Bad cylinder brings down airplane

Aircraft: Cirrus SR20. Injuries: 1 Minor. Location: New Orleans. Aircraft damage: Substantial.

What reportedly happened: Shortly after takeoff in IFR conditions over water, the pilot noted a rapid increase in the temperature of the No. 2 cylinder head, followed by a drop in oil pressure.

He declared an emergency and attempted to return to the airport. The engine failed and the propeller seized.

The airplane came down in the water. The pilot was rescued by a local fisherman.

Examination of the engine revealed the No. 2 fuel injector nozzle was clogged, resulting in detonation of the No. 2 cylinder.

A review of maintenance records revealed that each of the fuel injector nozzles was removed and cleaned five days before the accident. The pilot said he had the nozzles cleaned because he noticed a high CHT on the No. 2 cylinder during a cross-country flight.

After the nozzles were cleaned, they were placed back on the engine and two separate engine runs were conducted. No anomalies were noted.

The pilot then flew a 2.5 hour cross-country flight without incident. However, on the pilot’s next flight, which was the accident flight, the engine failed due to detonation.

Probable cause: A loss of engine power due to detonation of the No.2 cylinder from a clogged fuel injector nozzle.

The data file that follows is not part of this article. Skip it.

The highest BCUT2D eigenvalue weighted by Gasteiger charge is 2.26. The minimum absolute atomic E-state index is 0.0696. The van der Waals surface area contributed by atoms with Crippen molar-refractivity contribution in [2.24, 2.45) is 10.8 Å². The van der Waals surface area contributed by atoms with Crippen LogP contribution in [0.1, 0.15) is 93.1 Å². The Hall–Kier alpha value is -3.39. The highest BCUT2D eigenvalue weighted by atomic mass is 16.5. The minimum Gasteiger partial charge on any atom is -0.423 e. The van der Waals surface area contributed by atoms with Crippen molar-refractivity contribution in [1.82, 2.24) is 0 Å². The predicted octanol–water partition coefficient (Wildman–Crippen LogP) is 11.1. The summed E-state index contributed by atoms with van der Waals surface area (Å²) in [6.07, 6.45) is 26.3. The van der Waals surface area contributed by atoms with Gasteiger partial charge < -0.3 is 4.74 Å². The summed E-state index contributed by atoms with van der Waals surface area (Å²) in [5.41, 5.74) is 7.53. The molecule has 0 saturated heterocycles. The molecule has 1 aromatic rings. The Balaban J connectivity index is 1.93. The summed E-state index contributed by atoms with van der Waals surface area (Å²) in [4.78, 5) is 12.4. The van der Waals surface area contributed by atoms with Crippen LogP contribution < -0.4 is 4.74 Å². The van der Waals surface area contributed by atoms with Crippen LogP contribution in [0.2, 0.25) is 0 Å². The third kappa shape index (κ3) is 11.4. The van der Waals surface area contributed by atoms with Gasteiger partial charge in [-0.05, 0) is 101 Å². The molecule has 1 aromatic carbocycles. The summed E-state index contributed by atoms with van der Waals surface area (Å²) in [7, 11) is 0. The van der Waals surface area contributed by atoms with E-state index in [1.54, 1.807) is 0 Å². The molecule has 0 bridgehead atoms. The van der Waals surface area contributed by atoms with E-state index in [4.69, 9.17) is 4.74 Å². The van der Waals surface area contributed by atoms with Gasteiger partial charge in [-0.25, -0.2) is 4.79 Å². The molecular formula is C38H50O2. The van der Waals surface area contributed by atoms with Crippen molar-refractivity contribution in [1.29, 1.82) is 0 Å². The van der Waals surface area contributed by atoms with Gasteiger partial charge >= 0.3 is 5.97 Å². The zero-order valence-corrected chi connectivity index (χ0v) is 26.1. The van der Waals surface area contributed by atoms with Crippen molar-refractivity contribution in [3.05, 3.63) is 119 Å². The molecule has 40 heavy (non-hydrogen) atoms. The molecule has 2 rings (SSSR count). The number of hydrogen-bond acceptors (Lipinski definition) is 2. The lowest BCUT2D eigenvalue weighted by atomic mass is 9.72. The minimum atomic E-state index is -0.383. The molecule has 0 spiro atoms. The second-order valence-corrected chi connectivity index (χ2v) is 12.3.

NTSB Identification: CEN12LA076


This November 2011 accident report is provided by the National Transportation Safety Board. Published as an educational tool, it is intended to help pilots learn from the misfortunes of others.


  1. Jeff says

    I don’t think so. A clogged fuel injector equals a dead cylinder, no fuel, no burn, no heat. Detonation from something else maybe. Loss of power yes. Seized engine, I don’t think so.
    Unanswered is what caused the clogged injector. Was the timing checked? Engine temperature checked?

    • Colin says

      Clogged injector – if not fully clogged equals partially restricted fuel flow, higher EGT/CHT leading to detonation and eventual destruction.


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